The food industry reacts for the increasing demand for healthy and convenient food by developing new and innovative products. Meal kits, that provide pre-measured bundles of raw ingredients usually worth recipe cards to easily prepare a home cooked meal are especially growing in popularity. But they do come with packaging waste.
Research has shown that consumers prefer to buy them at their local grocery store rather than online, if they can find them in both places. This way at least the packaging waste that is necessary to ship the meal kits is reduced. Researchers at the University of Florida's Institute of Food and Agricultural Sciences (UF/IFAS) wanted to know how efforts to reduce packaging waste impact consumer preferences for meal kits.
“We wanted to know if consumers would feel better about online meal kits in terms of waste generation when provided with fully recyclable packaging,” says Sungeun Yoon, a postdoctoral researcher in food and resource economics, who conducted the research with UF/IFAS professors Zhifeng Gao and Lisa House. “It turns out they do. Consumers perceive fully recyclable packaging as comparable to minimal packaging of in-store meal kits. However, the perception change does not lead to behavior change. Consumers still prefer the grocery option for other reasons than environmental. Other reasons could include flexibility of in-store meal kits.”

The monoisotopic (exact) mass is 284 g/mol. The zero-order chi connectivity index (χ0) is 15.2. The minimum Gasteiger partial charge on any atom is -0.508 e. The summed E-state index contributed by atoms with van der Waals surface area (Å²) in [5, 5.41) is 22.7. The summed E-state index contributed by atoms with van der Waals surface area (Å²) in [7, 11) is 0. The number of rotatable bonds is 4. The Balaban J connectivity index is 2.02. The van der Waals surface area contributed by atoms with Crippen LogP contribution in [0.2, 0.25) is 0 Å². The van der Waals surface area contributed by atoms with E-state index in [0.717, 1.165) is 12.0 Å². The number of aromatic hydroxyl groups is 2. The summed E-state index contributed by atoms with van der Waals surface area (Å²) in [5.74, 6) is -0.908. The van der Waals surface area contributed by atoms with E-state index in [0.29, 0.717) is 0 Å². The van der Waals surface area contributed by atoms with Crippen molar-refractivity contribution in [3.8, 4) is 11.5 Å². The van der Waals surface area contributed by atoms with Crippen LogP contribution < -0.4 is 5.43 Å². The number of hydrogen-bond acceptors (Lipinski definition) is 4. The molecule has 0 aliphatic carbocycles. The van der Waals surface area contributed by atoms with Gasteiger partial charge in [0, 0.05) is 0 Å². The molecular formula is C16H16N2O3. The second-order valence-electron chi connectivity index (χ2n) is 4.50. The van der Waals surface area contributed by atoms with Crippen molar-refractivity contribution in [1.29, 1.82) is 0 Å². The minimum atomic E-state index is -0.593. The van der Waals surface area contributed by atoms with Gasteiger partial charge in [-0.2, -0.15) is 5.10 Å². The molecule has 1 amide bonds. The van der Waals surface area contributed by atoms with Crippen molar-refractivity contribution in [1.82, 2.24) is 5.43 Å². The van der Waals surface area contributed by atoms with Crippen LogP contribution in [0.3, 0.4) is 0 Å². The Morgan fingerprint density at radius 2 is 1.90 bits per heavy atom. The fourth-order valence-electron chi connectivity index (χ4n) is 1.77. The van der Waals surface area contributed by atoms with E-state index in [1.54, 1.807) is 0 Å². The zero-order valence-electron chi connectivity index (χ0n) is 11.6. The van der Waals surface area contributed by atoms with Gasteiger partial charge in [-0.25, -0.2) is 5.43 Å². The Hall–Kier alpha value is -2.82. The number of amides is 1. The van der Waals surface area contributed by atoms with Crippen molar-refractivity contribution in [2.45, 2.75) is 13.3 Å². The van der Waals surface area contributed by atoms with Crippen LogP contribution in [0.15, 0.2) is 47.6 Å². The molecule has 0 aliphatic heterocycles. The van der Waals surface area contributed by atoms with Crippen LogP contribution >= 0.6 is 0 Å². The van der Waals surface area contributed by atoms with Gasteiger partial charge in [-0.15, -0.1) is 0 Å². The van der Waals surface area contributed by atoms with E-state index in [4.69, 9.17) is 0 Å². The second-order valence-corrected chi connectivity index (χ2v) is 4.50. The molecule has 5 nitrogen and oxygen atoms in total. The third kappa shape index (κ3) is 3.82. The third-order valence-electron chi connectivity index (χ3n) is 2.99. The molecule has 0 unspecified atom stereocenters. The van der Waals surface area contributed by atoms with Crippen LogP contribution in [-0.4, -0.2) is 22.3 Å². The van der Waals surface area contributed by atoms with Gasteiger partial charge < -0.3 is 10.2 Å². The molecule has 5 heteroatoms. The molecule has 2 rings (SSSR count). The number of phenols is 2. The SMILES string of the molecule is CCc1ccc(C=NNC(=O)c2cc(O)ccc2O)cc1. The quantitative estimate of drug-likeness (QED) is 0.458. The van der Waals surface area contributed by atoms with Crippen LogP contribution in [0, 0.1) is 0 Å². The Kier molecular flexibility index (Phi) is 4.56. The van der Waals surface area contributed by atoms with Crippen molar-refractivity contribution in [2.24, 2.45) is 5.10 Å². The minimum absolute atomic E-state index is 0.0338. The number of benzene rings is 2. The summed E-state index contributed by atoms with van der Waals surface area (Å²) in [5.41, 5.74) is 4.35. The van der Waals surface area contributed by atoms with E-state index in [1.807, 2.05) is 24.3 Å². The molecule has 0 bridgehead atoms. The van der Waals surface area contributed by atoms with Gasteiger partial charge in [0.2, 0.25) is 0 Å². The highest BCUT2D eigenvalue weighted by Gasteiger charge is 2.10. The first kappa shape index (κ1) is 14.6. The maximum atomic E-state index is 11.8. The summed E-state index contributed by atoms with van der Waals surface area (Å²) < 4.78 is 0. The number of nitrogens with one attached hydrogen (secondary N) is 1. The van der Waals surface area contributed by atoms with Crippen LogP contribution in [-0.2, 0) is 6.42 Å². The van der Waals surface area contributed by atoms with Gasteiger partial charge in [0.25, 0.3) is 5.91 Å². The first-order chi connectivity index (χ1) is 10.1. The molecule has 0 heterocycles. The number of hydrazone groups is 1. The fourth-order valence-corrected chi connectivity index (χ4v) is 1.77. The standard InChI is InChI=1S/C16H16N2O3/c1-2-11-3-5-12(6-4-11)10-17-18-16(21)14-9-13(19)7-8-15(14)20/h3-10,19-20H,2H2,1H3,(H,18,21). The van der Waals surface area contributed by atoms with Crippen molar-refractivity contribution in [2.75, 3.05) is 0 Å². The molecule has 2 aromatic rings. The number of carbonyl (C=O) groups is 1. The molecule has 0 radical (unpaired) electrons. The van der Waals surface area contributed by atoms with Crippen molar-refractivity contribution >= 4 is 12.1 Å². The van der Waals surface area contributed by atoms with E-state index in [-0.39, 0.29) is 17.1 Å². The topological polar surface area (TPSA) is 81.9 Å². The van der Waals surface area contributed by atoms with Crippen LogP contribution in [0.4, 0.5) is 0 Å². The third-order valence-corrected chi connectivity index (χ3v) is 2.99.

Yoon, Gao and House also found – among other things – that consumers are willing to pay $2.14 more per serving for meal kits sold at grocery stores, compared to those sold online. Although the research was done prior to the pandemic, consumer demand for meal kits has increased since COVID struck. People are more likely to stay home and get their healthy meal ingredients delivered.
The trick, says Yoon, is to make the meal kits fully recyclable.
“Fully recyclable packaging significantly reduces the negative emotions associated with the packaging waste of online meal kits. Consumers perceive fully recyclable packaging as comparable to no packaging waste,” Yoon said. “Packaging waste might not be one of the critical reasons determining consumers’ decisions to consume or not to consume food products. Still, with the increasing awareness of environmental issues, food should be consumed to minimize its environmental impact.”